Unfortunately, characters who are self-reflexive to this extent can finally come to seem freakish. This wasn’t a problem in the previous books, where we were never invited to regard the characters as having any degree of autonomy, but in Hopeful Monsters Mosley is walking a tightrope (another of his favourite images) between realistic and anti-realistic modes. At one point in Judith he wrote coolly and contemptuously of the guests on a television programme who ‘sat and smiled and turned this way and that: no one had noticed that they were clockwork.’ But ‘clockwork’ is a dangerous word in this context. If characters appear clockwork, it might simply be because the author isn’t interested in them, and so hasn’t bothered to flesh them out. This happens in the case of Rudi and Stefan, for instance, who travel with Eleanor across the Sahara desert and are put through various jerky motions of cupidity, aggression and sexual betrayal. ‘Could not the human race just get this sort of thing over and done with quickly instead of having to endure it through millions of years?’ Eleanor asks: but her exasperation is nothing compared to that of the reader, who is astonished to find these cursory mechanics held up as a paradigm of human behaviour. For the first time, Mosley seems to be trying to have it both ways: most of the characters remain pawns on a cerebral chessboard but are now also assumed to have an uncomplicated place in a ‘real’ world outside the realm of authorial control.
To negotiate between these two levels would require more formal ingenuity than Hopeful Monsters is able to muster. The features which distinguish Mosley’s fiction have remained fairly consistent ever since the early Sixties, and they are really very tentative departures from novelistic convention: the functional ‘I said’s and ‘He said’s which preface each fragment of reported speech, the unusual interrogative voice achieved by putting a question mark at the end of statements, the abrupt ‘I thought’ followed by a dash, which places a characteristic self-conscious distance between observation and observer. Mosley (a very Proustian thinker) has always seen habit as being one of the novelist’s worst enemies, and has repeatedly implied that in a world hostile to original thought – an ‘occupied country’, in fact – writers should talk in ‘code’. Not only are his own methods, however, starting to seem more and more a question of habit (‘Might we not simply be exercising the customs of our minds?’ Eleanor worries astutely), but they have never actually been far-reaching enough to solve the technical problems which he bravely sets himself. The problem of simultaneity, for instance, continues to defeat him. His interest in ‘What is happening now?’ rather than ‘What will happen next?’ is a byproduct of his interest in self-consciousness: ‘We are all of us creatures to which one thing happens after another: but knowing this is not one of the things that happens after another.’ How, then, is the novelist to do justice both to the characters’ experience and to their simultaneous perception of it, while saddled with a form which is irredeemably linear? A good example occurs at a party scene early on in Hopeful Monsters, where Max, Wittgenstein and some other Cambridge types gather at a friend’s house: there are undercurrents of sexual tension, scientific disagreement, espionage, and as Max says afterwards, ‘at that party, there were a lot of things happening all at once!’ But Mosley’s attempt to convey this sense of immediacy and multiplicity degenerates into clutter.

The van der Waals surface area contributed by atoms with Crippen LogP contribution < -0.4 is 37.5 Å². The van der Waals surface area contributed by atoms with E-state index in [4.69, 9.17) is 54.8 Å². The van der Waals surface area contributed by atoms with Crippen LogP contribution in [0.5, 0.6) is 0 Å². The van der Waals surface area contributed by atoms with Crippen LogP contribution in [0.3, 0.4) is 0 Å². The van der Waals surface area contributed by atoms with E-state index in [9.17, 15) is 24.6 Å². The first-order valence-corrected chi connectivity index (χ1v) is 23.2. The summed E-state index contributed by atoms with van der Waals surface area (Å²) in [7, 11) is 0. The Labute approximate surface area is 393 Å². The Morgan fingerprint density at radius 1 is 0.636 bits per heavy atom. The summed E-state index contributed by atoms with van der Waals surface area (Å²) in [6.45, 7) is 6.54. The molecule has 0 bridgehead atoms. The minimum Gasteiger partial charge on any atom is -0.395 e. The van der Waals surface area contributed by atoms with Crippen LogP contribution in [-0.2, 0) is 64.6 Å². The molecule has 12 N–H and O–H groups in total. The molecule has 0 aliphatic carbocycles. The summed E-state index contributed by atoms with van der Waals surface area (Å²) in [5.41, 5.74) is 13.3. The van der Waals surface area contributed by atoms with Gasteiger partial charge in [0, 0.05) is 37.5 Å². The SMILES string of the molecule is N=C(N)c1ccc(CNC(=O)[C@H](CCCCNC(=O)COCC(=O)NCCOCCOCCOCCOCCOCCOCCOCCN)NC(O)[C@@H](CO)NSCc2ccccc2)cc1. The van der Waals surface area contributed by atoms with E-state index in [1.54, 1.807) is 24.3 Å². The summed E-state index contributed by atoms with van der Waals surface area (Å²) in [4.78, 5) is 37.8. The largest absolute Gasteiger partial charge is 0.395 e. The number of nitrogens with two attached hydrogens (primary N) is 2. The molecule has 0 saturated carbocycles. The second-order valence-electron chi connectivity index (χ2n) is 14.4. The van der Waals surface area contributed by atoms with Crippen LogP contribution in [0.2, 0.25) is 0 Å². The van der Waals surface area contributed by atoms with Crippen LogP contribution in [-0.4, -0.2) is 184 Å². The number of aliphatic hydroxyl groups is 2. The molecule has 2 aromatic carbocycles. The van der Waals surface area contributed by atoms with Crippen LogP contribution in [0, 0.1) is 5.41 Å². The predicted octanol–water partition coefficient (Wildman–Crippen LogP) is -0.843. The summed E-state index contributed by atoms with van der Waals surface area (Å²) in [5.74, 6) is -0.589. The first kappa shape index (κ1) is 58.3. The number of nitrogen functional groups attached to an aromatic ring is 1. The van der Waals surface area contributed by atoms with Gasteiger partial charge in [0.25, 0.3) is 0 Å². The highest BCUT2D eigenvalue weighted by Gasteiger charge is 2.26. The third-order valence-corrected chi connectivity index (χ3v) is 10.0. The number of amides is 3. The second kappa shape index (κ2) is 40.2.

The philosophy articulated by Hopeful Monsters, and by the series as a whole, is not very striking. By the end of the novel Max has found room within his liberal thinking to embrace the nuclear deterrent: he sees ‘the existence of the Bomb without the use of the Bomb’ as ‘necessary for the human race if it was to survive or evolve; human nature having evidently such a propensity for evil that with all the technological advances it was only the existence of something so shocking as the Bomb that would prevent the evil from going into runaway, out of control’. (Nonetheless, he joins the Aldermaston march because ‘he had a great respect ... for the aims and especially the spirit of people in CND.’) What’s more impressive is Mosley’s intelligence in having noticed that liberalism does not lend itself to traditional literary forms (a fact that other liberal novelists would do well to bear in mind), and the energy with which he has – in the past, anyway – applied himself to thinking up alternatives. It remains unclear whether he has concluded his ‘Catastrophe Practice’ series exactly as planned. Certainly there are inconsistencies. In Judith, published only three years ago, Eleanor is at least twice referred to as Max’s ex-wife, while the tailpiece to Hopeful Monsters leaves the distinct impression that they remain happily married. The new commitment to historical specificity, right down to the naming of particular dates and the provision of walk-on parts for Einstein, Husserl and Wittgenstein, is also hard to reconcile with the defiantly non-specific and ahistorical earlier volumes. (Judith ended with the appearance of a two-headed, six-eyed sheep, but there is no place for that breed of hopeful monster here.) Mosley once candidly admitted that one of his novels, Assassins, was conceived ‘as an effort to write a best-seller’, and it’s possible that Hopeful Monsters marks the resurgence of this ambition. With its grand historical sweep, exotic shifts of location, long-running love story and litany of Big Themes, it’s the kind of novel which British publishers are a dab hand at marketing these days. But given his record of going against the tide, this is likely to be less a matter of calculation than one of those coincidences which his books have increasingly made it their business to celebrate.